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Tuesday, October 2, 2012

Amendment risks separation of powers

Telegraph Editorial

Speaker Bill O’Brien and the N.H. House Republican leadership fashion themselves as intrepid apostles of conservative ideals, but sometimes, it’s difficult to make sense of what they truly believe in.

Case in point is the proposed amendment to the New Hampshire Constitution that would grant the Legislature final say over establishing rules and procedures for state courts. CACR 26 is a bald-faced legislative power grab that supplants a fundamental tenet on which this nation was founded – the separation of governmental powers. ...

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Speaker Bill O’Brien and the N.H. House Republican leadership fashion themselves as intrepid apostles of conservative ideals, but sometimes, it’s difficult to make sense of what they truly believe in.

Case in point is the proposed amendment to the New Hampshire Constitution that would grant the Legislature final say over establishing rules and procedures for state courts. CACR 26 is a bald-faced legislative power grab that supplants a fundamental tenet on which this nation was founded – the separation of governmental powers.

Here’s a short history refresher course. The framers of the U.S. Constitution were heavily influence by Age of Enlightenment philosophers who advocated strict separation of the executive, judicial and legislative branches of government to protect against the abuse of power of any one branch.

The notion that each branch of government should serve as a check and balance against the other two is as rooted in the DNA of the Constitution as is the belief in private property or freedom of speech or the right to bear arms.

Usually those who adhere to conservatives values ardently defend the Founding Fathers’ original intent. But apparently for backers of CACR 26, that’s an irrelevant consistency not to get in the way of more narrow-minded objectives.

CACR 26 was one of O‘Brien’s precious legislative projects of the 2012 session – one of several to seek to enhance the Legislature’s ability to bully those who dare challenge his quest to reshape state government.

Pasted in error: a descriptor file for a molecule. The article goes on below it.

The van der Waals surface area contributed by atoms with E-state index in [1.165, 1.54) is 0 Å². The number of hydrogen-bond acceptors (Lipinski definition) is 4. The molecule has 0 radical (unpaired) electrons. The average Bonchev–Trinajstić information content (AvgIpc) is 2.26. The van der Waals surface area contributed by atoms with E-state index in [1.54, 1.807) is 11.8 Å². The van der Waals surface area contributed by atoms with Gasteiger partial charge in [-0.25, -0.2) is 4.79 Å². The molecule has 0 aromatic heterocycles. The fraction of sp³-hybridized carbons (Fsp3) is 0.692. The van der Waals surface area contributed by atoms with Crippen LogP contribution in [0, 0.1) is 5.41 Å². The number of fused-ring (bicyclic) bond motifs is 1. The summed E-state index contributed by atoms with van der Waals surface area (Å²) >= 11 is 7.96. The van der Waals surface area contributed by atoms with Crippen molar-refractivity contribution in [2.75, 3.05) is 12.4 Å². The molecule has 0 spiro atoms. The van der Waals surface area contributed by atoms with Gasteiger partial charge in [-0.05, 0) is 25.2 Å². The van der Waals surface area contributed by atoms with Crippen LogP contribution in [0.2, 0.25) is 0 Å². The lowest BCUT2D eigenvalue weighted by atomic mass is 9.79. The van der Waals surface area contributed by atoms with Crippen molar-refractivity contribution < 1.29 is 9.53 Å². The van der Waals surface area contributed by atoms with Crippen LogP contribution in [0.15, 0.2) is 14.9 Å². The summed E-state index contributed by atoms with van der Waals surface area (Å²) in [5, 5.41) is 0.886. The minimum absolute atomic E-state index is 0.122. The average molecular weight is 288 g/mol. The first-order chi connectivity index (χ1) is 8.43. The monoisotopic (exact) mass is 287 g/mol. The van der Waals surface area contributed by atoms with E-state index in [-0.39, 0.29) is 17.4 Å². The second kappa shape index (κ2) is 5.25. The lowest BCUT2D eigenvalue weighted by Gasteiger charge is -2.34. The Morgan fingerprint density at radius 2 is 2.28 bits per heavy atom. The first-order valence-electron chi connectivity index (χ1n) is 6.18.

It says that while the Supreme Court can create rules and procedures for the judicial branch of government, as it has always done, “The Legislature shall have a concurrent power to regulate the same matters by statute. In the event of a conflict between a statute and a court rule, the statute, if not otherwise contrary to this constitution, shall prevail over the rule.” In other words, the Legislature would be the boss of the New Hampshire’s court system.

Opponents of the amendment make many strong arguments why it should be defeated by voters in this November’s election.

“Can you imagine how outraged the Legislature would be if the New Hampshire Supreme Court could make rules of procedure for the Legislature?,” Rep. Lucy Weber, D-Walpole, asked in a statement after the House vote.

“The court is not a state agency. It is a branch of government. By the language of the New Hampshire Constitution, the legislative branch is political; the judicial branch is not. We value an independent political branch, and we value an independent judicial branch,” wrote former New Hampshire Supreme Court justice Joseph Nadeau and former Gov. Steve Merril in a commentary published by The Telegraph in February. “Everyone, nevertheless, should be concerned about a legislative takeover of the courts, because political control of the judiciary is just not in the public interest.”

O’Brien was quick to pounce on a recent court ruling striking down a new voter registration law he pushed and now hopes will block out-of-state college students from ruining New Hampshire. Although for 40 years, courts have issued similar rulings, O’Brien dismissed the long record of legal precedence and accused the court of committing “judicial activism of the worst sort.”

It would be more accurate to describe CACR 26 as legislative activism of the worst sort.